It’s all about the system you have in place. See how you can pay your bills on time and save money on late fees.
Paying your bills on time is an essential aspect of taking control of your financial life. It’s important to know when your bills are due and make it a practice to pay them before the deadline to protect your credit score, save money, and reduce financial stress.
When Is the Best Time to Pay Your Bills?
The due date on your bills is not the only possibility. You can pay your bills much earlier, and there are benefits to carefully planning when to pay specific bills:
Credit card bill
When you receive a bill from your credit card company, you have less than a month to pay back what is owed before incurring interest. The due date for your credit card bill indicates that the billing cycle has closed, and you need to pay up. When you pay off your bill a few days after the issuer has reported your balance, your credit score will be negatively affected, despite having excellent payment practices.
A good rule of thumb is to pay your credit card bill when your credit utilization ratio starts nearing 30%, irrespective of when your bill is due. If you need to use more credit, you should make the payments you can make as early as possible to avoid incurring interest.
Water, gas, and electricity are essential utilities that require timely payment. If your utility bills are long overdue, a utility company can send your account to a collection agency that can forward this information to credit bureaus. You should pay your utility bills when they are due. Often that means actually making the payment a few days earlier, especially if you pay by cheque or are using your bank's online bill payment system. This way you can be sure your payment arrives on time.
Most mortgage contracts offer homeowners a grace period for late payment after the monthly due date. During this grace period which is usually about 15 days, your payment isn’t considered late, and the lender will not report your delayed payment to the credit bureau until it’s 30 days past the due date.
It’s advisable to consult with your lender before making any prepayments since you may incur a penalty. Pay your mortgage when it’s due and if you are late, ensure it doesn't extend past the 15-days grace period.
Like your mortgage, most lenders allow car owners a grace period of about 10 to 15 days. During this period, you don’t face any consequences. After 30 days, the lender will report the delinquent payment to a credit bureau.
Before making prepayments, consult your lender to avoid penalties. It is advisable to pay your auto loan when it’s due with an allowance of about 10-15 days. Note: Continued late payments will affect your relationship with your lender and can inhibit your ability to refinance.
How to Pay Your Bills on Time
Make a list
Make a list of all your bills starting from rent, utilities, credit cards, and mortgage payments. Do not forget to include any loan payments you have. You can use a spreadsheet, app, or notebook to ensure all your bills are in one place and to organize your finances. This makes it easy to track them and avoid any payments.
Create a bill-paying space
Designate a spot in your home where you can keep and pay your bills. This space helps you keep track of the due bills and those already paid. Stock this place with everything you need for the process, including a computer, checkbook, and envelopes.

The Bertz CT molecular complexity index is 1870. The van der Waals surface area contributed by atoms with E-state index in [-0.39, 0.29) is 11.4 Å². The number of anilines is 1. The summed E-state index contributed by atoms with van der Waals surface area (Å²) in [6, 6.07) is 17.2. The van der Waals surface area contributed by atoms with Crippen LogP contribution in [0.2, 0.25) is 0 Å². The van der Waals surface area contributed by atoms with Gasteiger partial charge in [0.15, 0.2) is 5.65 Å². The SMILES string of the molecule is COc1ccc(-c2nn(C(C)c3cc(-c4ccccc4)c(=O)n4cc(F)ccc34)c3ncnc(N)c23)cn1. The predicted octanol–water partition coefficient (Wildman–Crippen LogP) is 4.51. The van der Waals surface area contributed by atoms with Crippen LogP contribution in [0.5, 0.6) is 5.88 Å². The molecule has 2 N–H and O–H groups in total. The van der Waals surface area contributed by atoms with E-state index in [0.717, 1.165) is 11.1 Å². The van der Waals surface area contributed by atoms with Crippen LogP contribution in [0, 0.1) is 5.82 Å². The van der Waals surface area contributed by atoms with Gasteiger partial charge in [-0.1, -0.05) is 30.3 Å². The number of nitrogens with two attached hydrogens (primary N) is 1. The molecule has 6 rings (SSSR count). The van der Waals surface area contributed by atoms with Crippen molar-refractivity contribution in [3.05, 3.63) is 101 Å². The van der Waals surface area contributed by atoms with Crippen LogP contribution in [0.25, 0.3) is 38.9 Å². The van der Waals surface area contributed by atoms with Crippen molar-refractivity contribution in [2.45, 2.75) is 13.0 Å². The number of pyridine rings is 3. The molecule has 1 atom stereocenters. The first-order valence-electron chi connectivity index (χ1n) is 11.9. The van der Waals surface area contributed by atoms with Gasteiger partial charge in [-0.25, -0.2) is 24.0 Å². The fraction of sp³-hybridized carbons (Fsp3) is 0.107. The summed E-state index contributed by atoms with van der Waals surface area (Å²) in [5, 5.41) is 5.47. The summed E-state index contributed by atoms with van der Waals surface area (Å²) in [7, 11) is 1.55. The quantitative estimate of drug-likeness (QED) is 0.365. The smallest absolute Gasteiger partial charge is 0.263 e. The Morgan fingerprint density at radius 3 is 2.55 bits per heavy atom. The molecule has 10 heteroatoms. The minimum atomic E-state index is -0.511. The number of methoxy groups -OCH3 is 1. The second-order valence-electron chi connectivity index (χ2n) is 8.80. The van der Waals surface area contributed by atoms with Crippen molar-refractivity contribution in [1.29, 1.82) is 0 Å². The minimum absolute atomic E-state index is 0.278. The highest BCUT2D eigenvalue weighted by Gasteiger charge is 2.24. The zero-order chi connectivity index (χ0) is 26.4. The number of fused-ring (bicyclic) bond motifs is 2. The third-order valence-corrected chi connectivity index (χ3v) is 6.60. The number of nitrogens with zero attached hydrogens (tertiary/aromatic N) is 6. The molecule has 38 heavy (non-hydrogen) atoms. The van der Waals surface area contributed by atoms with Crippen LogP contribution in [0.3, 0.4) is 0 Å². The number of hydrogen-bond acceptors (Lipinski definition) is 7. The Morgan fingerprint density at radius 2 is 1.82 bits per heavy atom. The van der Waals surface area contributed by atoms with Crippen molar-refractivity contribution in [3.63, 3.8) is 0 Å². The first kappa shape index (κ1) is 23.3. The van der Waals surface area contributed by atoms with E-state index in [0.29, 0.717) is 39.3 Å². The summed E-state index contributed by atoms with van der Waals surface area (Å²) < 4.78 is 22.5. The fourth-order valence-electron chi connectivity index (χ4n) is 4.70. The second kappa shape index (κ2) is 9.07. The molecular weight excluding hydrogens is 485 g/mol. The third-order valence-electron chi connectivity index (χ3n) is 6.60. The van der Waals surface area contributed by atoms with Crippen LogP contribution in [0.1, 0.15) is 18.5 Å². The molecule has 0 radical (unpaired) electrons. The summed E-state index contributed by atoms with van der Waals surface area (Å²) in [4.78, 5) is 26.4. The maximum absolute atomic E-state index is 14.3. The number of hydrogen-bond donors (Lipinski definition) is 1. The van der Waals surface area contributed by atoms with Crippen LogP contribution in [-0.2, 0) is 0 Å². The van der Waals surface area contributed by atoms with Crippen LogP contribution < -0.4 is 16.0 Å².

Check your statements
Always open your bills even if you are behind on payment. Ensure the figure is correct and keep track of any fee increase. Checking your statements helps keep your expenses under control so that you can easily decide when to cut out some.
Review your due dates
Learn your billing cycle. Your dates are likely to either be earlier in the month or way later. Mark these dates on your calendar, and if they are too scattered, you can work with your bill collectors to change the due dates so that they can coordinate with your paycheck. Consider how long it may take the creditor to receive and process your payment, especially during the holiday season.
Ask about your grace period and prepayments
Often, you have a short period between when your bill is due and when you are charged late fees. Most grace periods range between 10 and 15 days. This allows you some flexibility. It’s also important to confirm with your creditors how many days in advance you can send in payments.
Set a bill-paying date
Carefully choose a date and time when you can sit down and pay your bills. This could be twice every month or once a month, depending on your bills. Ensure you are either paying your bills on time or ahead of time.
Streamline the payment process
To reduce the time pressure and stress of paying bills, you can choose to make automatic bill payments and consolidate bills. If you have the same provider for phone service, internet access, and cable TV, opt to consolidate these bills to be paid in one monthly statement instead of three separate ones. You could also have the biller deduct the amount from your account.
Keep paying attention
Even though paying your bills is automated, it doesn’t mean you should forget about them. Monitor the transactions to ensure there are no errors, and you have enough funds in your account.
Do More With Your Money
With so many bills to handle, you need to build good habits to make it easier to manage your financial goals. And it’s easy to do with an app like Monorail where you can set your shopping budget, your savings goals, and long-term goals.
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